Medical Practice: The Growth of the Anti-Vaccine Movement
Providing quality health care is already a difficult enterprise for doctors and nurses. According to the World Health Organization half of people who are prescribed medicine do not take them correctly, which could cause even more health problems than they already experience. Add to this the fact that about 49 million people don't have health insurance, leaving them with no safety net if they get sick.
This is already a scary notion, but there are many people who skip out on necessary inoculations because they feel that they are dangerous. There is little to no evidence for some of the claims being made, and yet more and more people are opting out of being vaccinated for preventable diseases, including those already thought eradicated in this country. Such decisions to opt out are motivated by reasons ranging from celebrity statements to religious beliefs. These statements, however, are harmful on both an individual and a community level.
Measles is making a comeback
Measles used to be a moderately dangerous disease, killing about 500 Americans each year. In 1994 the Pan American Health Organization (PAHO) formulated a plan to eliminate measles by the year 2000 through the use of wide spread vaccinations. The plan called for a one-time vaccine for children aged 9-14 months as a catch-up response. All other children would be vaccinated through check-ups starting at the age of 12 months. Thanks to this plan, the Centers for Disease Control (CDC) classified measles as eradicated in the Western Hemisphere. The cases that were diagnosed were imported from other countries, brought back to the US by people who travelled overseas. Thanks to PAHOs vaccination plan the US became pretty safe from outbreaks of measles.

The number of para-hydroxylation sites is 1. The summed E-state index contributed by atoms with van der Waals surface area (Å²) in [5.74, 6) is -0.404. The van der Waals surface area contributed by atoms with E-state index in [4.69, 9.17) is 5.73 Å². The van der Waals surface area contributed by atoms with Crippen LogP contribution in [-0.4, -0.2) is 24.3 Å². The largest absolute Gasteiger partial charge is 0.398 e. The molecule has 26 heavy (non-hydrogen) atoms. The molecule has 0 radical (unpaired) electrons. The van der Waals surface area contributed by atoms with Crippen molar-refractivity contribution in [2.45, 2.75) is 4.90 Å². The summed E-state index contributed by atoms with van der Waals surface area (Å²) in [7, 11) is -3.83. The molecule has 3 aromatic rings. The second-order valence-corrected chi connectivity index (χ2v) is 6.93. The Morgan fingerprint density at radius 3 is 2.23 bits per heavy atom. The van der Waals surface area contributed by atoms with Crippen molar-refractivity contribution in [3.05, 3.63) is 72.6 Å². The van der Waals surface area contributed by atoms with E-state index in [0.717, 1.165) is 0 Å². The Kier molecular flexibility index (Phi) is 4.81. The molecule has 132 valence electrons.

That has changed recently. In 2011 there were about 220 reported cases of measles and 17 outbreaks in the US. An outbreak is classified as an occurrence of three or more cases that are linked by a common area and a common timeframe. This is a big jump from the previous years, and the median number of cases for 2001-2010 was 60 and the median number of outbreaks was 4.
An outbreak of measles has occurred among a group of 25 people in Texas this year. 15 of the cases are from members of the Eagle Mountain International Church, brought about by a visitor to the congregation. Nine children and six adults were infected, ranging from 4 months to 44 years old.
New York is also experiencing a rise in the number of measles cases, with 58 being reported this year so far. Many of them have happened among Orthodox Jewish communities. In 2011 21 measles cases were reported in Minnesota.
All of this is very alarming to doctors and other health professionals as "measles is very contagious, spreads like wildfire and can be very serious," according to Lori Linstead, director of immunization services at the Oklahoma State Department of Health. Oklahoma hasn't had a reported case of measles since 1997, and given that it shares a large border with Texas officials in the state have reason to be worried. They are on alert in case the disease spreads to Oklahoma.
How are these outbreaks happening?
There is a growing anti-vaccine movement in the US, which may help account for the growing number of infectious disease that are beginning to occur in larger rates than before. In 2010 pertussis cases reached epidemic levels in California, and the state instituted a law that required older students to be vaccinated, and made the inoculation more widely available for residents who needed it. Outbreaks of pertussis, along with measles and mumps, have also been reported in Minnesota, Texas, and Wisconsin.